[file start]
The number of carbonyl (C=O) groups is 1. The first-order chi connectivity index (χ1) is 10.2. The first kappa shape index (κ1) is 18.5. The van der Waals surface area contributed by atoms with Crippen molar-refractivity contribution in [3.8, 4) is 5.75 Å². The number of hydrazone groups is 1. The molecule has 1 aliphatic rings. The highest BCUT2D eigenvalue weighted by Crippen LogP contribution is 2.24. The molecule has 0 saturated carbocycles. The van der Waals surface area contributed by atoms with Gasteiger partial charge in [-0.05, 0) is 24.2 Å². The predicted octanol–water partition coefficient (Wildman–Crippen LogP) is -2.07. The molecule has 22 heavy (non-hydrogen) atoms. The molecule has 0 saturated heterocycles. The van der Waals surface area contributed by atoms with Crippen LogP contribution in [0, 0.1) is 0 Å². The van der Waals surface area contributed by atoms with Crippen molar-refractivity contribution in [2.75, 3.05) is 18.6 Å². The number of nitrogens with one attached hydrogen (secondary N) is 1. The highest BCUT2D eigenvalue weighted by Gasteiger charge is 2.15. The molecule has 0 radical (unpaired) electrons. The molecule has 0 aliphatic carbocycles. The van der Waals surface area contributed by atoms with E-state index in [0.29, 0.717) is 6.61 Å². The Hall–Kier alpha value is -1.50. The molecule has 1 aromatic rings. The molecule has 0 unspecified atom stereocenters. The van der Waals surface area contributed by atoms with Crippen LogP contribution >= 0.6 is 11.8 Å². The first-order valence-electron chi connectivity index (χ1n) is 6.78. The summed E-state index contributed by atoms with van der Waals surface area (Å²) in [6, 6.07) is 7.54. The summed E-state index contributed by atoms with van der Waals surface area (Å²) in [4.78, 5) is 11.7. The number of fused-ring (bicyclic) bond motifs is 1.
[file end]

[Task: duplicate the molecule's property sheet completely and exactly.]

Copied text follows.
The number of carbonyl (C=O) groups is 1. The first-order chi connectivity index (χ1) is 10.2. The first kappa shape index (κ1) is 18.5. The van der Waals surface area contributed by atoms with Crippen molar-refractivity contribution in [3.8, 4) is 5.75 Å². The number of hydrazone groups is 1. The molecule has 1 aliphatic rings. The highest BCUT2D eigenvalue weighted by Crippen LogP contribution is 2.24. The molecule has 0 saturated carbocycles. The van der Waals surface area contributed by atoms with Gasteiger partial charge in [-0.05, 0) is 24.2 Å². The predicted octanol–water partition coefficient (Wildman–Crippen LogP) is -2.07. The molecule has 22 heavy (non-hydrogen) atoms. The molecule has 0 saturated heterocycles. The van der Waals surface area contributed by atoms with Crippen LogP contribution in [0, 0.1) is 0 Å². The van der Waals surface area contributed by atoms with Crippen molar-refractivity contribution in [2.75, 3.05) is 18.6 Å². The number of nitrogens with one attached hydrogen (secondary N) is 1. The highest BCUT2D eigenvalue weighted by Gasteiger charge is 2.15. The molecule has 0 radical (unpaired) electrons. The molecule has 0 aliphatic carbocycles. The van der Waals surface area contributed by atoms with E-state index in [0.29, 0.717) is 6.61 Å². The Hall–Kier alpha value is -1.50. The molecule has 1 aromatic rings. The molecule has 0 unspecified atom stereocenters. The van der Waals surface area contributed by atoms with Crippen LogP contribution >= 0.6 is 11.8 Å². The first-order valence-electron chi connectivity index (χ1n) is 6.78. The summed E-state index contributed by atoms with van der Waals surface area (Å²) in [6, 6.07) is 7.54. The summed E-state index contributed by atoms with van der Waals surface area (Å²) in [4.78, 5) is 11.7. The number of fused-ring (bicyclic) bond motifs is 1.